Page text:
We put the orchard to bed a few months back, and now, as sunlight returns for longer days, it’s time to prepare for blossoms, fruit set, pests, and dreams of harvest.
Releasing the Guards and Checking for Damages
The first project involves removing the trunk guards that prevent mice from winter chewing. One or two of those tiny critters can tunnel under the snow and girdle an unprotected tree, severing the cambium that delivers life-giving nutrients to the leaves.
Next we check for pocket gopher damage. These little varmints can chew an entire root system over one winter and leave only a small stub. The tree will leaf out, wither, then die.
I do my best to keep them at bay with castor oil powder scattered in select places, but, as long as my neighbors continue to shoot the coyotes and foxes that dig up and eat these pesky rodents, I think I’m fighting a losing battle.
Communing with Trees
Next comes one of my favorite jobs: pruning. This art is easy to master and was perfectly summed up by Pat Morita as Mr. Miyagi in the original Karate Kid movie, when he instructed his young protege to, “Look tree, close eyes, see tree, open eyes, make tree.”
I’m not a tall man, and a vital purpose of pruning is to control height, so I don’t have to get on too many ladders at picking time. I first cut branches growing straight up, called suckers. Branches that cross others require a decision. One of them needs to come out. The question, of course, is which one?
Mr. Miyagi has the answer. Commune with the tree for a moment, and it will give you the answer.
You should trim long, weak branches at the end. Notice how the buds rotate in a spiral. Find the place the tree wants the branch cut, locate a bud pointed in the direction you want it to go, and snip about a quarter of an inch past that.
Cuts over ½-inch in diameter should be painted with tree sealer, available at any local nursery or hardware store.
Keeping It Clean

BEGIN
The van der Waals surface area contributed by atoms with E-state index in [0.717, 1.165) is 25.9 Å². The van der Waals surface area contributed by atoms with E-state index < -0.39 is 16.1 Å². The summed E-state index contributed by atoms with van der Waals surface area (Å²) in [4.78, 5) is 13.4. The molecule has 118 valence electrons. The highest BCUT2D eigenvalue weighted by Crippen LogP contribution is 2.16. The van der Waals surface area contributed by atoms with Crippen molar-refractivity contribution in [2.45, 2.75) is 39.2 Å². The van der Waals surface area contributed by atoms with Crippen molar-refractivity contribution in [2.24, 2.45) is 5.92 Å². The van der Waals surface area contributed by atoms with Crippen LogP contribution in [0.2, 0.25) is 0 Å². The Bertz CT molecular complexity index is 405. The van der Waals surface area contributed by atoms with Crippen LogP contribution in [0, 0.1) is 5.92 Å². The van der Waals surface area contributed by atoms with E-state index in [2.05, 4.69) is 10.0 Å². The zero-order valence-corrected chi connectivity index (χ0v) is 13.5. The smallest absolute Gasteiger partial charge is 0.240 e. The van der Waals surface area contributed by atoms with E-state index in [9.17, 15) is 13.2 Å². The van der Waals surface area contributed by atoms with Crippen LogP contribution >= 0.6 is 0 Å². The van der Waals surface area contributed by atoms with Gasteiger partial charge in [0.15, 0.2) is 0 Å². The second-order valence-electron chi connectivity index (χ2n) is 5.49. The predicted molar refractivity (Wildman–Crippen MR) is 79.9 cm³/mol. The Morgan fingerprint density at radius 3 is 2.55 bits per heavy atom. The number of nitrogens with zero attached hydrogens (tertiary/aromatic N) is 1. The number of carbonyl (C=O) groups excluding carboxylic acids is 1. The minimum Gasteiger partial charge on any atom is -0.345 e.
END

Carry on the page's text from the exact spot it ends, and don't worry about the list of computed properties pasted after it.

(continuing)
One important detail is to sanitize your cutters between each tree, to prevent the spread of diseases. If you have a tree with fire blight, sanitize between cuts. A little isopropyl alcohol or bleach solution (about 5-percent bleach) works well—just dip the clipper and shake the excess off. Be sure to bag diseased branches immediately and dispose (or burn) soon after trimming.
Next comes the spraying. A dormant oil sprayed at least a month before the buds open will kill pests that overwinter in the bark and leaves. Your local store will have this type of product. Some include sulfur, which helps to prevent apple scab (brown spots on leaves and fruit). I use a pure oil because I spray with a copper-and-lime solution, called Bordeaux, just before the buds open.
This was a freak discovery in the French wine district, where they sprayed grapes to make them unattractive, so tourists wouldn’t munch the product and, oops and voilà, they found it cured diseases as well!
Be sure to spray any product at sunrise, or just before sunset, since any of these compounds can be detrimental to the bees that pollinate our food. Once the sprays dry, they’re safe. If you spray Bordeaux or sulfur, be sure to wait a month after applying the oil, to avoid a chemical reaction that can damage the trees.
A Little Space, Please
And, almost last, comes branch spacers. I take a 2×4, rip it in 3/8″ strips, cut them into lengths from 4″ to a couple feet, and slice a V-notch in each end. I prop these between trunk and branch, or branch to branch in strategic locations, to space them a la Mr. Miyagi. This is particularly important for my pear trees, which tend to grow straight up. I like them a bit wider, mostly so picking is easier.
Coming Back to Life
I still have a few other chores remaining: grafting shoots I cut from feral orchards, to spread the bloom season out, and tasting unusual, heirloom fruit. But, mostly, I sit, read a book, wait for the magic of spring blooms, and salivate from thinking of fall’s bounty.
While doing all this, be sure to occasionally look up to the sky, listen to the redtail hawk screech, ponder some chickadee chatter, and feel rejuvenated as life begins to pulse again, quickening toward bloom and harvest. We live in a marvelous world, and may the return of the sun bless you all. ISI